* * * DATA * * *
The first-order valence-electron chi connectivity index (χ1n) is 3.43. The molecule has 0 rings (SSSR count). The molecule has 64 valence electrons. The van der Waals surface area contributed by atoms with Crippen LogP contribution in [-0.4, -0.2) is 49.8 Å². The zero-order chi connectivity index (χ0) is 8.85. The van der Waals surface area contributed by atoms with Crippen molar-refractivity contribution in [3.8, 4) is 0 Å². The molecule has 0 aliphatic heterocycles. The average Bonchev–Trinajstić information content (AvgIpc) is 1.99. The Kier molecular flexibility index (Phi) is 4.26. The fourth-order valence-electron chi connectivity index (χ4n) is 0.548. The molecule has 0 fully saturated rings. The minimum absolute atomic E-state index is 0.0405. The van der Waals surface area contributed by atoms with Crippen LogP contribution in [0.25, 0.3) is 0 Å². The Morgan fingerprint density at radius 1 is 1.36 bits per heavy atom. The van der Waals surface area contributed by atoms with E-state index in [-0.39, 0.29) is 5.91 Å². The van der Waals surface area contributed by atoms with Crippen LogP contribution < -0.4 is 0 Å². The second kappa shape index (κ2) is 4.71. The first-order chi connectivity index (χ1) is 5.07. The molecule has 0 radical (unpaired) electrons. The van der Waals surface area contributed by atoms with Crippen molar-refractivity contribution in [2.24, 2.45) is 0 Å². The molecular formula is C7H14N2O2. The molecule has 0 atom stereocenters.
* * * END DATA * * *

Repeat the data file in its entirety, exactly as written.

The first-order valence-electron chi connectivity index (χ1n) is 3.43. The molecule has 0 rings (SSSR count). The molecule has 64 valence electrons. The van der Waals surface area contributed by atoms with Crippen LogP contribution in [-0.4, -0.2) is 49.8 Å². The zero-order chi connectivity index (χ0) is 8.85. The van der Waals surface area contributed by atoms with Crippen molar-refractivity contribution in [3.8, 4) is 0 Å². The molecule has 0 aliphatic heterocycles. The average Bonchev–Trinajstić information content (AvgIpc) is 1.99. The Kier molecular flexibility index (Phi) is 4.26. The fourth-order valence-electron chi connectivity index (χ4n) is 0.548. The molecule has 0 fully saturated rings. The minimum absolute atomic E-state index is 0.0405. The van der Waals surface area contributed by atoms with Crippen LogP contribution in [0.25, 0.3) is 0 Å². The Morgan fingerprint density at radius 1 is 1.36 bits per heavy atom. The van der Waals surface area contributed by atoms with E-state index in [-0.39, 0.29) is 5.91 Å². The van der Waals surface area contributed by atoms with Crippen LogP contribution < -0.4 is 0 Å². The second kappa shape index (κ2) is 4.71. The first-order chi connectivity index (χ1) is 5.07. The molecule has 0 radical (unpaired) electrons. The van der Waals surface area contributed by atoms with Crippen molar-refractivity contribution in [2.24, 2.45) is 0 Å². The molecular formula is C7H14N2O2. The molecule has 0 atom stereocenters.